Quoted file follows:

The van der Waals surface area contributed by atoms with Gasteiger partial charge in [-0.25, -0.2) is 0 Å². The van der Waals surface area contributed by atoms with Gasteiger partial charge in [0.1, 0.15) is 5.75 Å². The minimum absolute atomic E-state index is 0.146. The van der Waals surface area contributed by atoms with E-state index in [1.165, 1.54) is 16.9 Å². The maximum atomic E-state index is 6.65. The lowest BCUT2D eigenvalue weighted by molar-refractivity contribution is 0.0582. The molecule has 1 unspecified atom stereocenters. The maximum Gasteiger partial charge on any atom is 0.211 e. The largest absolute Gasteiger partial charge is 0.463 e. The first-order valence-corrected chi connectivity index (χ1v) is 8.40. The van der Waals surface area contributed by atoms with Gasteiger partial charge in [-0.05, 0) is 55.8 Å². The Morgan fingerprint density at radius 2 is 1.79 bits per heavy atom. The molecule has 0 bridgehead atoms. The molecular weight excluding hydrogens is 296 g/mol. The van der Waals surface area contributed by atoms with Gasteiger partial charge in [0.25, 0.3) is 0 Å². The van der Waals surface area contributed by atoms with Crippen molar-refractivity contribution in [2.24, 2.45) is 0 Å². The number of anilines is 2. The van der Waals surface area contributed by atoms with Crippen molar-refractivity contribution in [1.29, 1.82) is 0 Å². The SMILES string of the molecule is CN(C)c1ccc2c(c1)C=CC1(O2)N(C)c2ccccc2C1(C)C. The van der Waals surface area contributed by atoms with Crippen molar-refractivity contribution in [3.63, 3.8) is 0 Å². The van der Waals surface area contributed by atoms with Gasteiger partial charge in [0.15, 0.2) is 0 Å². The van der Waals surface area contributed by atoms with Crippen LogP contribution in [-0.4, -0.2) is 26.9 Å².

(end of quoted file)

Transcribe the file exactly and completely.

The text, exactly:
The van der Waals surface area contributed by atoms with Gasteiger partial charge in [-0.25, -0.2) is 0 Å². The van der Waals surface area contributed by atoms with Gasteiger partial charge in [0.1, 0.15) is 5.75 Å². The minimum absolute atomic E-state index is 0.146. The van der Waals surface area contributed by atoms with E-state index in [1.165, 1.54) is 16.9 Å². The maximum atomic E-state index is 6.65. The lowest BCUT2D eigenvalue weighted by molar-refractivity contribution is 0.0582. The molecule has 1 unspecified atom stereocenters. The maximum Gasteiger partial charge on any atom is 0.211 e. The largest absolute Gasteiger partial charge is 0.463 e. The first-order valence-corrected chi connectivity index (χ1v) is 8.40. The van der Waals surface area contributed by atoms with Gasteiger partial charge in [-0.05, 0) is 55.8 Å². The Morgan fingerprint density at radius 2 is 1.79 bits per heavy atom. The molecule has 0 bridgehead atoms. The molecular weight excluding hydrogens is 296 g/mol. The van der Waals surface area contributed by atoms with Gasteiger partial charge in [0.25, 0.3) is 0 Å². The van der Waals surface area contributed by atoms with Crippen molar-refractivity contribution in [2.24, 2.45) is 0 Å². The number of anilines is 2. The van der Waals surface area contributed by atoms with Crippen molar-refractivity contribution in [1.29, 1.82) is 0 Å². The SMILES string of the molecule is CN(C)c1ccc2c(c1)C=CC1(O2)N(C)c2ccccc2C1(C)C. The van der Waals surface area contributed by atoms with Crippen molar-refractivity contribution in [3.63, 3.8) is 0 Å². The van der Waals surface area contributed by atoms with Gasteiger partial charge in [0.15, 0.2) is 0 Å². The van der Waals surface area contributed by atoms with Crippen LogP contribution in [-0.4, -0.2) is 26.9 Å².